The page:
SoCal Taking Positive Steps, Too!


After posting yesterday’s article about the 12-and-under changes happening in the NorCal section, one Southern California parent contacted me to let me know of a positive change happening in that section as well.

According to the USTA SoCal website:

Because there already are significant changes to the National Junior Tournament Schedule taking place in 2014, the Junior Competition Committee has decided to not make any changes to the draw size of its Level 2 Designated Tournaments for 2014.
Later this year the Junior Competition Committee will be reviewing the Level 2 Designated Tournaments in the greater context of our entire SCTA competitive system. This review will cover issues related to endorsement, point tables, aging up, and wild cards.
Please be advised that future changes to SCTA junior competition and tournaments will be introduced to the Section in advance, so that players and parents are aware of any changes.

If you live in this section and need more information, please contact Ai Takamori, Assistant for Junior Competition, at

Also, if you know of any changes happening in your section, please share them with me so I can post them here.  Sometimes it’s difficult to find the information on your section’s website, so I would like to help USTA get the word out as best I can.  It’s nice to have the chance to report the good stuff!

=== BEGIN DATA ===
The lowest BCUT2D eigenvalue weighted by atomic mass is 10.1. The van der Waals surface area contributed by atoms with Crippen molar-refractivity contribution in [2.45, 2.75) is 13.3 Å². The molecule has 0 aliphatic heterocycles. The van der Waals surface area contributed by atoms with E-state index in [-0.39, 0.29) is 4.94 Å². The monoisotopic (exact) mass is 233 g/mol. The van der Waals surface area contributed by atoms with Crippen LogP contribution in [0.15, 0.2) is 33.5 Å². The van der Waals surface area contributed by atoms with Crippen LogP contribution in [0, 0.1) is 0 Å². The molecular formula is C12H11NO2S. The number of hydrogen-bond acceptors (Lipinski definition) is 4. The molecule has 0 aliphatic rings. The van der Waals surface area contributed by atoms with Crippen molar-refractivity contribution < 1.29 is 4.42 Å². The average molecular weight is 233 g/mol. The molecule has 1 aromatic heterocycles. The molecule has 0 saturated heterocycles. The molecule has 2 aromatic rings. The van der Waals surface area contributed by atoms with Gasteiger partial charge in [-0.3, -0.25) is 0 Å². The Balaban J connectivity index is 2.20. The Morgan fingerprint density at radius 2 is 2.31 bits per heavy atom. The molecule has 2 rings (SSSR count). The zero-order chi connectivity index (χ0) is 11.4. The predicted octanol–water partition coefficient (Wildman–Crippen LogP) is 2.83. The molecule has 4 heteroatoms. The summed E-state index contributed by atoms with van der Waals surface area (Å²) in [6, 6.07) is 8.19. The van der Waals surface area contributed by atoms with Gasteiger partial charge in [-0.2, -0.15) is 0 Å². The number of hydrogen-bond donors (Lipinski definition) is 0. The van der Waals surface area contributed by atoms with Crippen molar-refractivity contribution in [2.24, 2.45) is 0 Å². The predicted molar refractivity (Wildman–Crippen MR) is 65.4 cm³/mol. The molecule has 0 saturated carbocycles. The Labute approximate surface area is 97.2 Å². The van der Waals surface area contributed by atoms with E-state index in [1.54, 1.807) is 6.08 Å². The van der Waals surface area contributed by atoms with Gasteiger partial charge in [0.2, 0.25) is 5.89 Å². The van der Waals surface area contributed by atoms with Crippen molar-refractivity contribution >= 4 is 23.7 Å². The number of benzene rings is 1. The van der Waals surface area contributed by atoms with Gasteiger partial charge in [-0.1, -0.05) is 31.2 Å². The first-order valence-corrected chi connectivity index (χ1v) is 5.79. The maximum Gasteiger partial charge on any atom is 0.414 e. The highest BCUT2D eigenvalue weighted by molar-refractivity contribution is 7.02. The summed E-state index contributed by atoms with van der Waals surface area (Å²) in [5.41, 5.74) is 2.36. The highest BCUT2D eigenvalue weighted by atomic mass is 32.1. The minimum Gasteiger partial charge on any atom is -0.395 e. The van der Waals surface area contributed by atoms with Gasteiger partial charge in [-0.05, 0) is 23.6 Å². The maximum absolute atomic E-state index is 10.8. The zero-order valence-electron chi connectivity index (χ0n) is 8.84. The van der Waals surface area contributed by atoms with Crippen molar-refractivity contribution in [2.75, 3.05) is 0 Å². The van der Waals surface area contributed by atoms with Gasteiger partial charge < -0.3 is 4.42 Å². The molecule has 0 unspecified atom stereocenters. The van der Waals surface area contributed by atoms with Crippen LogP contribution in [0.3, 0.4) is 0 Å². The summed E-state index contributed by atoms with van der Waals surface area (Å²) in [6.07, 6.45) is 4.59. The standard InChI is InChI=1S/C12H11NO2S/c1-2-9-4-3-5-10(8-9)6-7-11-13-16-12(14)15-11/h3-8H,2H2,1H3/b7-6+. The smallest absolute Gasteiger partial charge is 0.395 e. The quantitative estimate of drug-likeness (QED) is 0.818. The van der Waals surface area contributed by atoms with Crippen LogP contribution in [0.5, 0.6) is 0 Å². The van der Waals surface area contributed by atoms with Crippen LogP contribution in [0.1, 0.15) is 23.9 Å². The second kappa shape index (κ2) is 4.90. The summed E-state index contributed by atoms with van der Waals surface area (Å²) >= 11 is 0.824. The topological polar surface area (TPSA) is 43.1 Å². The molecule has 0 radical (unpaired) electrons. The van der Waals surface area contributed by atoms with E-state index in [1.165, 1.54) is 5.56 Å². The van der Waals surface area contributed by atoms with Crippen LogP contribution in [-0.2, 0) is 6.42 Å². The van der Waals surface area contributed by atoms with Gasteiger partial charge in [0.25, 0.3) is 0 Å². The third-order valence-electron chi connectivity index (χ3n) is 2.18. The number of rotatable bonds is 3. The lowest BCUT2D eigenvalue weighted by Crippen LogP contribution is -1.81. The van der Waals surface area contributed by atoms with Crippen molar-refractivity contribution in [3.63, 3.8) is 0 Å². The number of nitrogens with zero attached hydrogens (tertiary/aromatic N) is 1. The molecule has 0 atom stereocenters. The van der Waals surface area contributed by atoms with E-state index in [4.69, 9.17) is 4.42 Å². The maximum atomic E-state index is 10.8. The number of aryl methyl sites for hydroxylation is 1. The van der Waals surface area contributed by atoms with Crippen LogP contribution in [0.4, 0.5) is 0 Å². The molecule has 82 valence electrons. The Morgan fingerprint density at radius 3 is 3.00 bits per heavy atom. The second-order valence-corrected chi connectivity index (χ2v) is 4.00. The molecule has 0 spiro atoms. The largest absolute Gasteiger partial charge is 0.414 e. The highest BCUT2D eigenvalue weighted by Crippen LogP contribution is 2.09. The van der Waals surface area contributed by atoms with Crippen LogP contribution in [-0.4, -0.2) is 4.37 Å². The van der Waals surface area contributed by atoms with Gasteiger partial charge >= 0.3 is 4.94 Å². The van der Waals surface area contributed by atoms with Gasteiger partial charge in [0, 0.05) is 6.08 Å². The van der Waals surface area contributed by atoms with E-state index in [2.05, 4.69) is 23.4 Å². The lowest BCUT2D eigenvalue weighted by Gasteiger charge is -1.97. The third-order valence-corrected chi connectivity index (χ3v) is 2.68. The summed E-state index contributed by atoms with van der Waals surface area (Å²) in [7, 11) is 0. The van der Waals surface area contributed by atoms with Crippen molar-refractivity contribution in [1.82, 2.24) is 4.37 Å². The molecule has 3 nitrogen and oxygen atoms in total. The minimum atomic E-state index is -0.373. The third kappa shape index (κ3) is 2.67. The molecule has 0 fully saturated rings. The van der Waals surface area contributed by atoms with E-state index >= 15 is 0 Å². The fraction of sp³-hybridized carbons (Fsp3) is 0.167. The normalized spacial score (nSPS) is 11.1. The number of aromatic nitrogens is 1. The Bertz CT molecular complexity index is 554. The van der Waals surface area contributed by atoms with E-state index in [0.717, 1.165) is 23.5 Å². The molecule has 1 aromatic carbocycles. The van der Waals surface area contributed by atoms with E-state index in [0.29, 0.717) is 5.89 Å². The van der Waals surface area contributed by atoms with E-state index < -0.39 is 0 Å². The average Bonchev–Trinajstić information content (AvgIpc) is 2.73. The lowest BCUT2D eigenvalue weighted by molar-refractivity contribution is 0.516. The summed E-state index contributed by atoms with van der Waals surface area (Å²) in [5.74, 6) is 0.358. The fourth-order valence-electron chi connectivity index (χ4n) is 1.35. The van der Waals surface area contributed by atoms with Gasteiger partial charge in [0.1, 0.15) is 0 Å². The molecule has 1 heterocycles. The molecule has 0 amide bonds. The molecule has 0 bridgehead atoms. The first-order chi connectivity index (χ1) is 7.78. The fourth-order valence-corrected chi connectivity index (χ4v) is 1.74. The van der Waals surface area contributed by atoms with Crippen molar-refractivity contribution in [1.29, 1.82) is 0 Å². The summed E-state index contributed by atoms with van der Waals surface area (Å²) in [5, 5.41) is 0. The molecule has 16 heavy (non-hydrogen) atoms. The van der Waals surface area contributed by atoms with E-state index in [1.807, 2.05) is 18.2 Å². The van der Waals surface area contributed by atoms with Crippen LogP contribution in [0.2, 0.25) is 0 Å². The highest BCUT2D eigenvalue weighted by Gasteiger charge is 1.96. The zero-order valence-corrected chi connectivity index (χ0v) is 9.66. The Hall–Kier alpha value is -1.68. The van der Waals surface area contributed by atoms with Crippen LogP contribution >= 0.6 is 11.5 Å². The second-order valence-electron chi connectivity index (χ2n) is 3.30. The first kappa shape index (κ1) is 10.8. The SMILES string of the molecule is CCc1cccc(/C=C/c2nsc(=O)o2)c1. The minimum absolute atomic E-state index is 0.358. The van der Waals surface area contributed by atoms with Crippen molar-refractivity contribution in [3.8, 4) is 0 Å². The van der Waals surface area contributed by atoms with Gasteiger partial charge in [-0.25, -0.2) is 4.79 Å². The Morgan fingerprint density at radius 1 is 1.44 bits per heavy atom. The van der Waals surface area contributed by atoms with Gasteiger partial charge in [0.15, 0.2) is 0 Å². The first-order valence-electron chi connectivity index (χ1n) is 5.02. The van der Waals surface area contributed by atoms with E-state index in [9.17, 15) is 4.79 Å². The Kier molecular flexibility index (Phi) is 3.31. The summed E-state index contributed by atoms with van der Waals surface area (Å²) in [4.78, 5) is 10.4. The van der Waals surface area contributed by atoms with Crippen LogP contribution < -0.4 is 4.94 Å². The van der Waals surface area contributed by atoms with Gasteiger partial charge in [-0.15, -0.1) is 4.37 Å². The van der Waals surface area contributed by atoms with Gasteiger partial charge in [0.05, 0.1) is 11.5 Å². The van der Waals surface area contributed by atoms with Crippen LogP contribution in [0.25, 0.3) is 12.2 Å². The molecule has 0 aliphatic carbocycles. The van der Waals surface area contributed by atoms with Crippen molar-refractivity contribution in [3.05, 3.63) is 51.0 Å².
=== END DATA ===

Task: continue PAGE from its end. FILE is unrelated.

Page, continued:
7 Comments on “SoCal Taking Positive Steps, Too!”

  1. A couple of comments …

    Good luck getting a response via email from Ai Takamori … her inbox is where email goes to die

    I still think the fields for these tournaments are too large. The large draw sizes are brutal for the players and the parents.
    — Far too many blowouts in the early rounds
    — It is not uncommon to have an 8:00 a.m. match. How good can the tennis possibly be when the match starts at 8:00 a.m.? The only reason the match starts that early is to accomodate the size of the draw. If the designated is at Barnes in San Diego and you are coming down from Orange County that means your kid is getting up at 5:00 a.m. and probably isn’t getting a warm-up. Yes, I realize that a family can spend the night in a hotel but I thought we were trying to discourage the need to have to break the family bank just to play in tournaments.
    — It is not uncommon to have to play at multiple sites on the same day to accomodate the size of the draw.
    — Finally, and most unfortuantely, it is not uncommon to have to play four matches in one day if you are playing singles and doubles. At the most recent USTA regional in Sacramento a typical schedule looked like this:
    —– 8:00 a.m. – first singles match at site A
    —– 11:30 a.m. – second singles match at site B
    —– 4:00 p.m. – first doubles match at site A
    —– 7:00 p.m. – second doubles match at site A

    This is madness!

    1. It’s funny how the perspectives are so different section to section. In Southern, we pretty much always have to stay in a hotel so 8am matches, especially in the hot summer months, are great! And, I think families are happy to see the kids play multiple matches in a day so things move along with the draws. But, I totally understand your concern. I just think it’s admirable that, in the face of so many cuts at the national level, SoCal is refusing to cut sectionally. That way, the kids who will now be left out of the national events will have the chance to play closer to home and earn their way up the proverbial food chain.